The Salmon Who Dared to Leap Higher (1996) by Ahn Do-hyun

Last week I went to a library for the first time in three months. I’ve been meaning to join a new one ever since I changed jobs but it’s taken a while, partly, I think, because I’m still in denial about leaving my lovely old library behind (I know I just need to get over it and move on with my life). This new library is fairly close to my new office. It’s slightly smaller, definitely a bit shabbier, but it seems to be well stocked and the books are much more varied than at the old place. Now that I’ve got a card – and now I know I can definitely get there and back on my lunchbreak – I’m going to try to get back into the habit of going regularly. Maybe once every couple of weeks while the weather’s nice.

I came away with five books on Monday, this being one of them. I was actually looking for an Elena Ferrante book – the mythical Holy Grail of library books of course – but inevitably it was out and the waiting list was huge so I ended up browsing elsewhere. The Salmon Who Dared to Leap Higher caught my eye. It’s short, has a pretty cover, an intriguing name, and it’s by an author I’ve never heard of. It brings us to the next stop on my Around the World in 80 Books tour: South Korea.

Salmon

This is the story of Silver Salmon, so called because of his sparkling scales, who asks difficult questions that make him unpopular with the rest of the fish in his shoal. He wonders why it’s so important to make the perilous journey up river each year, why they must avoid the humans who lurk along the banks with their nets and whether this is all there is to the life of a salmon. It feels a little like a gentle bedtime story, told very simply and openly like a children’s book. Some of the language is quite beautiful but I have to say that I got a little distracted by the fact that the narration often seemed to change tenses in the middle of a sentence. I couldn’t decide whether this was deliberate, and if so what purpose it served, or if it was just one of those weird quirks of the translation.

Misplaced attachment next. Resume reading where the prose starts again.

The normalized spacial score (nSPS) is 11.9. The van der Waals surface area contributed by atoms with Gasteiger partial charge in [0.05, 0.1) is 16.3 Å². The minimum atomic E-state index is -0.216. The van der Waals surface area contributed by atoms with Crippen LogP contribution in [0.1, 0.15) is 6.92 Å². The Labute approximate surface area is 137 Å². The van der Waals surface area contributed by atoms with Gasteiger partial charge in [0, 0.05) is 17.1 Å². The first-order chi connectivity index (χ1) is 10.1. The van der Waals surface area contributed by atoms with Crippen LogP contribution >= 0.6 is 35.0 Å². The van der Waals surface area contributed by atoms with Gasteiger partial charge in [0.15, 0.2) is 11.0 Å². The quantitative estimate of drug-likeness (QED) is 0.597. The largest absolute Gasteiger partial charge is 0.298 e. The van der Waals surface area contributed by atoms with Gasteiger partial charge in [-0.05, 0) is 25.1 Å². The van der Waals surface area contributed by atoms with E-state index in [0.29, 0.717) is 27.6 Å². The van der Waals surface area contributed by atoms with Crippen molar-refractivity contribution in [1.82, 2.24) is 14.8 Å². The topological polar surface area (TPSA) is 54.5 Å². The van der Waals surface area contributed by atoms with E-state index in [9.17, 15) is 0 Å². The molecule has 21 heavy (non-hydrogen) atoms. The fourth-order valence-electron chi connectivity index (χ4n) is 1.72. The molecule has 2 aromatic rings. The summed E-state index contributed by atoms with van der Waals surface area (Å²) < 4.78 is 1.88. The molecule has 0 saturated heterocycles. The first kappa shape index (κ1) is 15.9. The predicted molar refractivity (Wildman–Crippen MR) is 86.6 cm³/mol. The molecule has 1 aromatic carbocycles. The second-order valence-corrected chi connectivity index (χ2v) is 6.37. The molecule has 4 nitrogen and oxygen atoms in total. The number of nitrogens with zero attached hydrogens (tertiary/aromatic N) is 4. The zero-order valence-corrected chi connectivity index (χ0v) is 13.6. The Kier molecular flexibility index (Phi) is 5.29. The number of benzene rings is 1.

On the whole I was really a little underwhelmed by this book but that just seems to be my standard response to any book that I think I’m supposed to engage with on a philosophical level. I very rarely come away from books like this feeling like I’ve learnt an important life lesson and in this case I think I’d have preferred a simple story about some fish. Maybe the profundity about seeing through the eyes of the heart or whatever was just laid on too thickly… or maybe I’m just a cynical, cold hearted person with no soul. I won’t say that I disliked it, because it’s actually quite nicely written, but I will say that it was just not my cup of tea.

I got four other books out at the same time as this so I’m hopeful that I might enjoy one of those a little more. In the meantime I’m slowly working my way up the waiting list for that Elena Ferrante book…. !

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